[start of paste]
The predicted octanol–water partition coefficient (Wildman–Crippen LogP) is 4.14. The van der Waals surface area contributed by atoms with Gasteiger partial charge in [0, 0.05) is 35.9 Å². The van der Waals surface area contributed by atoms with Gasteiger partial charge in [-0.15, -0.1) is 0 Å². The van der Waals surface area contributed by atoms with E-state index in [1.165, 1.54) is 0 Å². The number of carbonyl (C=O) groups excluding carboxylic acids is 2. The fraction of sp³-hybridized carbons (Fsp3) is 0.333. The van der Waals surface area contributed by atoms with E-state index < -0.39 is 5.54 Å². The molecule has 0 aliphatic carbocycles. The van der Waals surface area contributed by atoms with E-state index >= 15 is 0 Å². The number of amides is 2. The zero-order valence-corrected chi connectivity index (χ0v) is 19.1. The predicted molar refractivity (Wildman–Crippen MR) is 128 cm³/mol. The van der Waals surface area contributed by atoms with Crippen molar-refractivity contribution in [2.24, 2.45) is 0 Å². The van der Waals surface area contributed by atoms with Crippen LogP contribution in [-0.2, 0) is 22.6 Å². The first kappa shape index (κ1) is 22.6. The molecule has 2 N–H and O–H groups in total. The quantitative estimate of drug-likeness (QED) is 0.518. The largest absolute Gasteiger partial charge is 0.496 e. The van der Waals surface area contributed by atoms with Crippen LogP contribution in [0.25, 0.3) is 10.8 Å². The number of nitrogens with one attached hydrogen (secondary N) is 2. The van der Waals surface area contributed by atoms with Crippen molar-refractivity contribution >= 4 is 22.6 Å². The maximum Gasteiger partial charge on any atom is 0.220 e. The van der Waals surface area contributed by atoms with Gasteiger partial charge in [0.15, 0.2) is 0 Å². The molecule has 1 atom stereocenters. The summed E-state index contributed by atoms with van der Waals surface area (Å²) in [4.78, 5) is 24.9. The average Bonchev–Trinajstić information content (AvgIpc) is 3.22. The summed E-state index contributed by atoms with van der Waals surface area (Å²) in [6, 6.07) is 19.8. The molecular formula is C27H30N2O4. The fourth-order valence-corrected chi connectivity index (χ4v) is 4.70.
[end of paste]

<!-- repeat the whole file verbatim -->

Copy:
The predicted octanol–water partition coefficient (Wildman–Crippen LogP) is 4.14. The van der Waals surface area contributed by atoms with Gasteiger partial charge in [0, 0.05) is 35.9 Å². The van der Waals surface area contributed by atoms with Gasteiger partial charge in [-0.15, -0.1) is 0 Å². The van der Waals surface area contributed by atoms with E-state index in [1.165, 1.54) is 0 Å². The number of carbonyl (C=O) groups excluding carboxylic acids is 2. The fraction of sp³-hybridized carbons (Fsp3) is 0.333. The van der Waals surface area contributed by atoms with E-state index < -0.39 is 5.54 Å². The molecule has 0 aliphatic carbocycles. The van der Waals surface area contributed by atoms with E-state index >= 15 is 0 Å². The number of amides is 2. The zero-order valence-corrected chi connectivity index (χ0v) is 19.1. The predicted molar refractivity (Wildman–Crippen MR) is 128 cm³/mol. The van der Waals surface area contributed by atoms with Crippen molar-refractivity contribution in [2.24, 2.45) is 0 Å². The van der Waals surface area contributed by atoms with Crippen LogP contribution in [-0.2, 0) is 22.6 Å². The first kappa shape index (κ1) is 22.6. The molecule has 2 N–H and O–H groups in total. The quantitative estimate of drug-likeness (QED) is 0.518. The largest absolute Gasteiger partial charge is 0.496 e. The van der Waals surface area contributed by atoms with Crippen LogP contribution in [0.25, 0.3) is 10.8 Å². The number of nitrogens with one attached hydrogen (secondary N) is 2. The van der Waals surface area contributed by atoms with Crippen molar-refractivity contribution >= 4 is 22.6 Å². The maximum Gasteiger partial charge on any atom is 0.220 e. The van der Waals surface area contributed by atoms with Gasteiger partial charge in [0.15, 0.2) is 0 Å². The molecule has 1 atom stereocenters. The summed E-state index contributed by atoms with van der Waals surface area (Å²) in [4.78, 5) is 24.9. The average Bonchev–Trinajstić information content (AvgIpc) is 3.22. The summed E-state index contributed by atoms with van der Waals surface area (Å²) in [6, 6.07) is 19.8. The molecular formula is C27H30N2O4. The fourth-order valence-corrected chi connectivity index (χ4v) is 4.70.